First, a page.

In this summer of geopolitical realignments, Oman confirms to be the subtle centre of Middle Eastern diplomacy: in these days, Muscat has been hosting informal talks on the Yemeni crisis and seeks to find a minimum room for dialogue about Syria. Oman is the first Arab country that has received Damascus’ foreign minister since 2011.
Egypt has reappeared again as a leading actor in the Middle East. After the fall of Mubarak, the rise to power of the Muslim Brotherhood and its ouster, the country has chosen its new ‘strongman’. Following the elections of al-Sisi, Egypt is back to pursuing a pro-active policy not only internally, but also in the neighbourhood.
The restoration of the strategic axis with Saudi Arabia and the struggle against radical Islam are the two pillars of this new political phase.
However, there are critical elements, too, from further deterioration of the political and civil liberties indexes, to the emergence of jihadist groups in the Sinai, to the enduring economic and financial difficulties. As a result of these changes, Europe and Italy should calibrate a new policy aimed at safeguarding their interests,especially from the points of view of security, stability and the fight against terrorism, also promoting more inclusive practices by the Cairo government vis-à-vis the opposition (including the Muslim Brotherhood) and developing policies which can help Egypt to respond to future challenges in terms of economic growth, poverty alleviation, demographic pressure and the creation of employment opportunities.
Egypt still lags behind other southern Mediterranean countries in several social, economic and business development indicators. Not with standing an historically solid growth recorded (4.2 per cent on average in the last two decades, slightly below the MENA region average of 4.7 per cent), per capita income remains one of the lowest in the region (around US$ 10,900 at Purchasing Power Parity - PPP), unemployment is persistently high (again above 10 per cent since 2011) and a large share of the population continues to live in poverty (more than a quarter below the national p
Turkey’s elections held on June 7th, which some observers argued to be the most important since the inception of democratic elections, resulted in political uncertainty. However, even that climate of uncertainty, with no actor able to form a government alone, was better than the escalating tensions that the country had experienced recently. The elections left the ruling Justice and Development Party (AKP) with 258 seats.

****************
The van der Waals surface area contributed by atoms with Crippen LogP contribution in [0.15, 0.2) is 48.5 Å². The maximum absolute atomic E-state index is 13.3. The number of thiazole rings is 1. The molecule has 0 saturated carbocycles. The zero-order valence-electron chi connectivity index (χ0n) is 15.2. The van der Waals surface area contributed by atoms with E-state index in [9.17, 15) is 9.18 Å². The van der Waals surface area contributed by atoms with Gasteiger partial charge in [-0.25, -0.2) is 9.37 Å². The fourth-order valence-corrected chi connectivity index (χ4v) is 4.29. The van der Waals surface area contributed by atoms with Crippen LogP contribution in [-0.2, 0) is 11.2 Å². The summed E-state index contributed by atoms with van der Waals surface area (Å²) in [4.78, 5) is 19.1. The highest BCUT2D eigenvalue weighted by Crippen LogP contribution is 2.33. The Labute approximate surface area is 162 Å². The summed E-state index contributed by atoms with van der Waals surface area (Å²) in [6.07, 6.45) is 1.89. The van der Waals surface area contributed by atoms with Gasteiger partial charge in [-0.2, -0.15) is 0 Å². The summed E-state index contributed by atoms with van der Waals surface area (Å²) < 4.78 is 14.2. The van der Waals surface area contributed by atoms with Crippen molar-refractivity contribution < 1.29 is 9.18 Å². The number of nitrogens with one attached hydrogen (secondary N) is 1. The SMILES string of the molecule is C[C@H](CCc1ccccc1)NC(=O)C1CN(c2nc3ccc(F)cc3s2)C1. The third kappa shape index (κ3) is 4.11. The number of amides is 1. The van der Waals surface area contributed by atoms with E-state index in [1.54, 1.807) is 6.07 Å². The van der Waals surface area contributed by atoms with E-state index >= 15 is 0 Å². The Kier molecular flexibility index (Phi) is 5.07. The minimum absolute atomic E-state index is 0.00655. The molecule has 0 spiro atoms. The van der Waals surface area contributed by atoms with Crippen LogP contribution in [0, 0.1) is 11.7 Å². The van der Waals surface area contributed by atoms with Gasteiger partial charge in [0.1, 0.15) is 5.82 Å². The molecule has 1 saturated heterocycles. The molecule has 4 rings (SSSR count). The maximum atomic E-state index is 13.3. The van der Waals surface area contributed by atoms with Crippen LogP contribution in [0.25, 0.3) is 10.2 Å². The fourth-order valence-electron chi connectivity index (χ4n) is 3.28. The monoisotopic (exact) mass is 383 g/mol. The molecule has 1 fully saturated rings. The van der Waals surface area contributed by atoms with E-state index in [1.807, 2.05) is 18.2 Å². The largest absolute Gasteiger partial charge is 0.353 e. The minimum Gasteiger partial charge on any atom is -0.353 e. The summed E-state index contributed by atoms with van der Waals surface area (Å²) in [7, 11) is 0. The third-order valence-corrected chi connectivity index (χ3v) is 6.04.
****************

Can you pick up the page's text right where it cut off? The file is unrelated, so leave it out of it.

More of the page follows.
Months into mediation efforts led by UN Special Representative Bernardino Léon, Libya is yet to show any viable way out of its ongoing crisis. Today, the Spanish diplomat stepped dangerously close to the cliff of mission failure, as his fourth agreement draft proposal was rejected by Tobruk’s parliament, opposed to Tripoli’s and key actor in the conflict.
The economy has become one of the hotly debated topics in Turkey prior to the general elections on June 7. There is now a quasi-consensus that the upcoming election is one of the crucial turning points in the history of contemporary Turkish politics. The Justice and Development Party (AKP in the Turkish acronym), which has been ruling the country with single-party majority governments for about 13 years, aims to gain enough seats again to replace the current parliamentary system with a presidential one.
The interweaving of statements that preceded the April 24th anniversary contributed, once again, to clarify both the nature and the scope of the dispute related to recognition of the Armenian genocide. As a matter of fact, the political and diplomatic dimensions of the dispute have clearly overtaken its historical essence. This consideration appears to be evident whether looking at the dispute from the domestic Turkish and Armenian political perspectives or, rather, from the broader perspective of Ankara's and Yerevan's international relations.
Social media, videos, online magazines, local radios, pamphlets and posters: ISIS has proven capable of adapting its communication strategy to strengthen its power locally, recruit new fighters or influence public opinion in Western and Arab nations. Not just images of war and summary executions but also constant propaganda to show that it controls its territory and is able to provide for its inhabitants’ needs.
This book analyzes the propaganda of the Islamic State, thanks to articles by researchers, communication experts and journalists. The purpose is to paint an exhaustive picture of the subject, combining meticulous examination of the historical and symbolic references in ISIS videos with careful analysis of editing and post-production techniques.
In addition, the book contains materials coming from the territories controlled by the so-called caliphate. These documents provide a better understanding of the internal propaganda of the Islamic State and the strategy it uses to create a narrative of the enemy serving its ideological designs.